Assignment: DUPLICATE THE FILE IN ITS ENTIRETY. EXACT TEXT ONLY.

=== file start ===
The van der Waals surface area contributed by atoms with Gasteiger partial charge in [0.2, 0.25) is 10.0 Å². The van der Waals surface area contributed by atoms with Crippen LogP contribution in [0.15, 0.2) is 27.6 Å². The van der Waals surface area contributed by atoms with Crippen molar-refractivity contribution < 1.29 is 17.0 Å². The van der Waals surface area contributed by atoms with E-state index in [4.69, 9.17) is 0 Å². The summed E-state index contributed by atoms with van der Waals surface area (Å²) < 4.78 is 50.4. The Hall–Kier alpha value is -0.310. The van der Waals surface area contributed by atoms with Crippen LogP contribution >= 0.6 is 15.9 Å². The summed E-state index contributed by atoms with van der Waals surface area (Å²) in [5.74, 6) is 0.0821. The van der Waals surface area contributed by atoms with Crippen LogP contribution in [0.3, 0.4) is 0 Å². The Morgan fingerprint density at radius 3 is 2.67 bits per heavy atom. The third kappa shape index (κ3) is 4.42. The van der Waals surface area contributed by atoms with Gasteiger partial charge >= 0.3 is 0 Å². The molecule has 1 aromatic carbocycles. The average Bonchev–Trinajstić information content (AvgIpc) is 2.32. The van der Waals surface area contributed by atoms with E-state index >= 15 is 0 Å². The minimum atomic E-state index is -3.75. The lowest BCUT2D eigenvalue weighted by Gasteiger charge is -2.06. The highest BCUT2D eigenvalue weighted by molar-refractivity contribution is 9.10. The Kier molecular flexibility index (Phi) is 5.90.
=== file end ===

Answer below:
The van der Waals surface area contributed by atoms with Gasteiger partial charge in [0.2, 0.25) is 10.0 Å². The van der Waals surface area contributed by atoms with Crippen LogP contribution in [0.15, 0.2) is 27.6 Å². The van der Waals surface area contributed by atoms with Crippen molar-refractivity contribution < 1.29 is 17.0 Å². The van der Waals surface area contributed by atoms with E-state index in [4.69, 9.17) is 0 Å². The summed E-state index contributed by atoms with van der Waals surface area (Å²) < 4.78 is 50.4. The Hall–Kier alpha value is -0.310. The van der Waals surface area contributed by atoms with Crippen LogP contribution >= 0.6 is 15.9 Å². The summed E-state index contributed by atoms with van der Waals surface area (Å²) in [5.74, 6) is 0.0821. The van der Waals surface area contributed by atoms with Crippen LogP contribution in [0.3, 0.4) is 0 Å². The Morgan fingerprint density at radius 3 is 2.67 bits per heavy atom. The third kappa shape index (κ3) is 4.42. The van der Waals surface area contributed by atoms with Gasteiger partial charge >= 0.3 is 0 Å². The molecule has 1 aromatic carbocycles. The average Bonchev–Trinajstić information content (AvgIpc) is 2.32. The van der Waals surface area contributed by atoms with E-state index >= 15 is 0 Å². The minimum atomic E-state index is -3.75. The lowest BCUT2D eigenvalue weighted by Gasteiger charge is -2.06. The highest BCUT2D eigenvalue weighted by molar-refractivity contribution is 9.10. The Kier molecular flexibility index (Phi) is 5.90.